Architect Marwa al-Sabouni reflects on how architecture can help Syria heal after eight years of devastating civil war
By Lou Mamalet – Middle East Eye
In her first book, The Battle for Home: The Memoir of a Syrian Architect, Marwa al-Sabouni illuminates the way in which buildings inform the societies we live in, joining people together or participating in their collapse.
Through the history of her own nation, she explains how Syrian architecture, because it failed to meet the needs of its unique identity, has gradually divided its multi-denominational population.
The architect takes us through different periods in her country’s history, from Umayyad palaces and buildings from the Ottoman era, to those of the French mandate and the ruins of Homs.
It’s a journey that meanders through the conflict of the country that, far from drawing a gloomy picture of the situation, offers the hope of healthy reconstruction which could finally reconcile Syrians to their built environment.
Middle East Eye: What is the role of architecture in your opinion?
Marwa al-Sabouni: Whether it’s private or public spaces, the architecture of places affects people’s lives on many levels. It must be both beautiful and enjoyable, while also allowing each one to connect and live together.
MEE: In the book, you take the example of your hometown, Homs, to illustrate the role of architecture in the community.
MS: I’m talking mostly about the old part of the city. Old Homs was a living museum of ancient architecture but its treasures were abandoned.
In particular, I think of two buildings of the city that became iconic for its inhabitants because they are of sentimental importance for Christians and Muslims: the Ottoman mosque Khalid ibn al-Walid and the Saint Mary church. In addition to their importance to Homs’s inhabitants, these two buildings have also undergone significant degradation in recent conflicts.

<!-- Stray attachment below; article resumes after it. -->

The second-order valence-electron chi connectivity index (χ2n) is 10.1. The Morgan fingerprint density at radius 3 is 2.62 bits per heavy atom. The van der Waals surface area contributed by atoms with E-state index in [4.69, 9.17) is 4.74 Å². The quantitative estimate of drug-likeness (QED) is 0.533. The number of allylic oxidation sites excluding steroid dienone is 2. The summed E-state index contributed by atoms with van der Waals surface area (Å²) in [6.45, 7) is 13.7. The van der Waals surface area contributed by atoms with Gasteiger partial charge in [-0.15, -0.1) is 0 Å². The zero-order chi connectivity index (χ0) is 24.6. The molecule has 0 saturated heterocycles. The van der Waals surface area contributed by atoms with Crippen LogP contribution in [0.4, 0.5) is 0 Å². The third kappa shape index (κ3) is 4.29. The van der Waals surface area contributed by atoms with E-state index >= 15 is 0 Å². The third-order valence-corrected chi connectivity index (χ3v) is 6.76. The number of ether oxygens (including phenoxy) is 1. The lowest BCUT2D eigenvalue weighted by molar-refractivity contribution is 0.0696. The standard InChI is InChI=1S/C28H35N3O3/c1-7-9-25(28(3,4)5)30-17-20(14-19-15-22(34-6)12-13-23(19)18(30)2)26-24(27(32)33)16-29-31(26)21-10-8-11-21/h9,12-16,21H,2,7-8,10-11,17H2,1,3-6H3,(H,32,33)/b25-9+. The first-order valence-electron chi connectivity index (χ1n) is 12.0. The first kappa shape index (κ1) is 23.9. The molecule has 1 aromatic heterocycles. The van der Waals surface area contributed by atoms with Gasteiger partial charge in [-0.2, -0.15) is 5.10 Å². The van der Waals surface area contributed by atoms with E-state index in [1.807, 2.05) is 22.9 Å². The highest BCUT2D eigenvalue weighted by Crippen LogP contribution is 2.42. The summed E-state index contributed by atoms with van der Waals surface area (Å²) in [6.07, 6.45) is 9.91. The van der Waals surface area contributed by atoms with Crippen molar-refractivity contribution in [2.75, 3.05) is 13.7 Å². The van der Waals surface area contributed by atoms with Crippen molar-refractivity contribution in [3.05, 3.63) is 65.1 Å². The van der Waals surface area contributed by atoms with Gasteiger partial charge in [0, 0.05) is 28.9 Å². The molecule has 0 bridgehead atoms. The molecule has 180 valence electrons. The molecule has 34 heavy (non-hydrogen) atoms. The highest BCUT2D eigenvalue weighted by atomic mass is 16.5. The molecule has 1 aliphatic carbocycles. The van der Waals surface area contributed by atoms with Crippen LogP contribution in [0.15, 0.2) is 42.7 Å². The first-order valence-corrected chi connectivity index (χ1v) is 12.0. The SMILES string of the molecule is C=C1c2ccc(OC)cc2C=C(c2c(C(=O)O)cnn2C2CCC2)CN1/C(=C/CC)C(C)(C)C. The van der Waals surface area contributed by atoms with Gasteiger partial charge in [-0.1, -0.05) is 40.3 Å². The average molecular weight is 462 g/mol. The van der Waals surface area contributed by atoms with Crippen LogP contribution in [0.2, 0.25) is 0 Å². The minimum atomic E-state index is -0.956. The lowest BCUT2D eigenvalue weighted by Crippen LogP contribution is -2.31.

The social fabric was built on the same principle as that of architecture: a mixture of customs, origins and religions. Often the bells of the Christian churches and the call to prayer of the Muslims resonated together in the street. Values that should have been protected, because today they are sorely lacking.
The Old City helped to give the inhabitants a sense of community. Everyone lived in a community thanks to the very configuration of the houses, which promoted cohesion: their proportions, height, alignment, shapes and the materials used had been thought of as an integral part of the city.
Today, the more modern part, located on the outskirts of the city, has composed itself as an agglomeration of neighbourhoods based on the demographic origin or religion of its population.
MEE: Has the Syrian government failed in the planning of an architecture that allows its inhabitants to live together peacefully?
MS: The government has failed at many levels by neglecting the basic functions of architecture: the aesthetic, social, economic and even political aspects that buildings should provide.
Rather than preserve the old part of the city and improve the new, city officials decided to “update” the town planning and architecture. A lot of old buildings have been destroyed, replaced by fantasies out of their imagination.
One day, for example, the municipality decreed that the shopping centre in the heart of the old town would be provided with open parking. Lifeless concrete masses have replaced palaces, baths and other buildings of historical and aesthetic importance.
An area of al-Hamidyah neighborhood, in old Homs, commonly known as between the two minarets. In the distance is the damaged rear of the Catholic Church (Marwa al-Sabouni)
Another massive construction, the Ibn al-Walid complex, has not been completed and now looks like a malignant wart. This project was designed and built by the military construction company, the prime contractor of public projects in Syria.